Alex Blackwell, Irish Cruising Club and Rear Commodore of the Ocean Cruising Club for Ireland, said he liked the gentle pace of a nice cruiser, but could appreciate the subtleties of wanting to go faster than the next boat, even when cruising in conversation with Matt Molloy. Matt, an avid sailor and musician, listened attentively but made it clear he had never ever had any ambitions to take up blue water racing. He too preferred to stop along the way, and smell the roses.
On the subject of roses, Jarlath Cunnane wanted to know if Enda shouldn’t be planning to prune roses instead of sailing across oceans now that he’s a grandfather. Enda said there was plenty of time for that, but right now he’s on a mission to finish what he started; after that, he wants to apply his knowledge to helping the up and coming young sailors, like Joan, who need to break into this competitive field. Then Jarlath asked detailed questions about the construction of Enda’s boat, which caused Enda to suggest that Jarlath may be thinking about building one himself.
Daria Blackwell, Rear Commodore of the Ocean Cruising Club, said she liked stopping along the way rather than passing anchorages by in a blur, but that following the passionate racers like Enda and Joan online was great fun.
Students from GMIT and NUI Galway came to fuel their imaginations and hopes, sensing that if Joan was able to muster the courage and the support, maybe they could too. The Galway crew that competed with success in the Fastnet Race were soaking up the details of the process of building experience and fundraising.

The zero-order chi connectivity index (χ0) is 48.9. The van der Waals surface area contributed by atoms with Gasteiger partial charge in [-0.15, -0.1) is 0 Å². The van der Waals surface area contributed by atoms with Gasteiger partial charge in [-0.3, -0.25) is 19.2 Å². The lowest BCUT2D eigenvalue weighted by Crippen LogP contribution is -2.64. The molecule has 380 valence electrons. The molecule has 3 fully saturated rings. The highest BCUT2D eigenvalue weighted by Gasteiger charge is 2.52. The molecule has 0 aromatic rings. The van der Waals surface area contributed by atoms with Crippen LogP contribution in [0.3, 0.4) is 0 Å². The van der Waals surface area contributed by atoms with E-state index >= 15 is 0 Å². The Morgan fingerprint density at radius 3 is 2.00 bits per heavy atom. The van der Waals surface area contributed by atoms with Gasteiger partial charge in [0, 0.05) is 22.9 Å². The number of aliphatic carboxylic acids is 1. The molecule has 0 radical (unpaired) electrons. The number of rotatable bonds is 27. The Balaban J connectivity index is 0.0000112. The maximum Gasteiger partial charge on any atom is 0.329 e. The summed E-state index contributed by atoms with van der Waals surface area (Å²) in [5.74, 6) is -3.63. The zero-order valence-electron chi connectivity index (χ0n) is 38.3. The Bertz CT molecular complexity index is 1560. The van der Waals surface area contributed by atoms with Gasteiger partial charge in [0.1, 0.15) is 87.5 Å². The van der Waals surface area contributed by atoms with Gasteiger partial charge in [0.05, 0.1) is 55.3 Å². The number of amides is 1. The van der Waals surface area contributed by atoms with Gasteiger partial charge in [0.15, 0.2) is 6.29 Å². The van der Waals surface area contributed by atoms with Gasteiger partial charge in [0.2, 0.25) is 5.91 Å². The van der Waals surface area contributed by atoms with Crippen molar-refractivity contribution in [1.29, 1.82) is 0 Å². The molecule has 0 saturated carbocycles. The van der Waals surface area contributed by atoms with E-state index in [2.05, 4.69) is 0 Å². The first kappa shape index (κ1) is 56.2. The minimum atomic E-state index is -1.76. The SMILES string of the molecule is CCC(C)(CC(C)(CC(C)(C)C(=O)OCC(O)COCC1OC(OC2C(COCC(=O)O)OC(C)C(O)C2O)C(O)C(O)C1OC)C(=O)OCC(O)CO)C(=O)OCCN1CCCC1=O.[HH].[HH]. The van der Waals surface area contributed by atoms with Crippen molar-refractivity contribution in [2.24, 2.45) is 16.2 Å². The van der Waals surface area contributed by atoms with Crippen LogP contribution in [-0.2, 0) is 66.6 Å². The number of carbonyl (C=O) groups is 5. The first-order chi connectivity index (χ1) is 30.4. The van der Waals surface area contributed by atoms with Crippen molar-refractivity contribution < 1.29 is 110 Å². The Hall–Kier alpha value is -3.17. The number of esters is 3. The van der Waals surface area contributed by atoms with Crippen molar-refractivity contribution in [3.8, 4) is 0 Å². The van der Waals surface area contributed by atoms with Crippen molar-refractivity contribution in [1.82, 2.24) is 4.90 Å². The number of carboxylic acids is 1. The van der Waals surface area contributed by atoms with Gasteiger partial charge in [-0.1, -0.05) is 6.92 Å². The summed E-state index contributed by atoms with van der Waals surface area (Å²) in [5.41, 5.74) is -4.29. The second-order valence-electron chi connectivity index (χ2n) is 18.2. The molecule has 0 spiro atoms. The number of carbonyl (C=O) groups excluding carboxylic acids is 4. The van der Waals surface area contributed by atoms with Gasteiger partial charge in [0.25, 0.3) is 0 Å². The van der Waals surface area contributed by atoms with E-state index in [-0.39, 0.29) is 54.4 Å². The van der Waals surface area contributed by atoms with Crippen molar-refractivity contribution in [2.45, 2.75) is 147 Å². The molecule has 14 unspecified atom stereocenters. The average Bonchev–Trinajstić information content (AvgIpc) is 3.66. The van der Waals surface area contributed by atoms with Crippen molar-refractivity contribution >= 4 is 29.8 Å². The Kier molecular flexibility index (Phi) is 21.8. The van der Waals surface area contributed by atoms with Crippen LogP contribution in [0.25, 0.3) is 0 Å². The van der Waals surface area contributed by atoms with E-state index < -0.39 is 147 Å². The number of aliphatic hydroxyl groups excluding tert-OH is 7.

Joan’s childhood friends from Mayo Sailing Club’s excellent sail training programme came out in force to support her. Joan recognized those who had given her the first taste of offshore sailing, including John Lamb on whose boat she made her first exit from the protective safety of Clew Bay – and loved it. Ex-Commodores of MSC Rory Casey, Paul Murphy, and Damien Cashin arrived to lend their support, as did many other members.
Current Commodore Duncan Sclare, himself a single-hander, joined in the praise. He also invited everyone to attend the next talk by Mini-Transat sailor Tom Dolan on the 25th of January.
Mayo Sailing Club is a happening place, that’s for certain – and not just on the water. MSC welcomes new members at its clubhouse in Rosmoney. Members literally “get out there”, and so can you. No prior experience is required. No boat is needed. Visit here
Vendee Globe solo hero Enda O’Coineen will share the stage in Westport in Mayo in a week’s time, on Wednesday December 20th, in a double-bill with local star Joan Mulloy, who is carving her own career in the Figaro Solo class.
Hosted by Mayo Sailing Club, but conveniently staged in the midst of town in the Hotel Westport and open to the public, it promises to be an informative and entertaining event, getting under way with a reception at 6.00pm, and then the programme of presentations gets going at 6.30pm.
A fascinating insight will be provided into top-end solo racing, with Enda’s amazing personal stories from his own Vendee Globe and other experiences, and his plans for the future, while Joan will tell of how her career has developed since she started learning with Mayo Sailing Club at the age of eight. She has progressed since then through national team racing, round Ireland challenges, Volvo 70 racing in major events, and now the Figaro Solo.
It’s going to be a show with something for everyone including potential sponsors, a celebration of Ireland’s growing status in specialist offshore racing, and the ideal event to turbo-power everyone into the full Christmas spirit.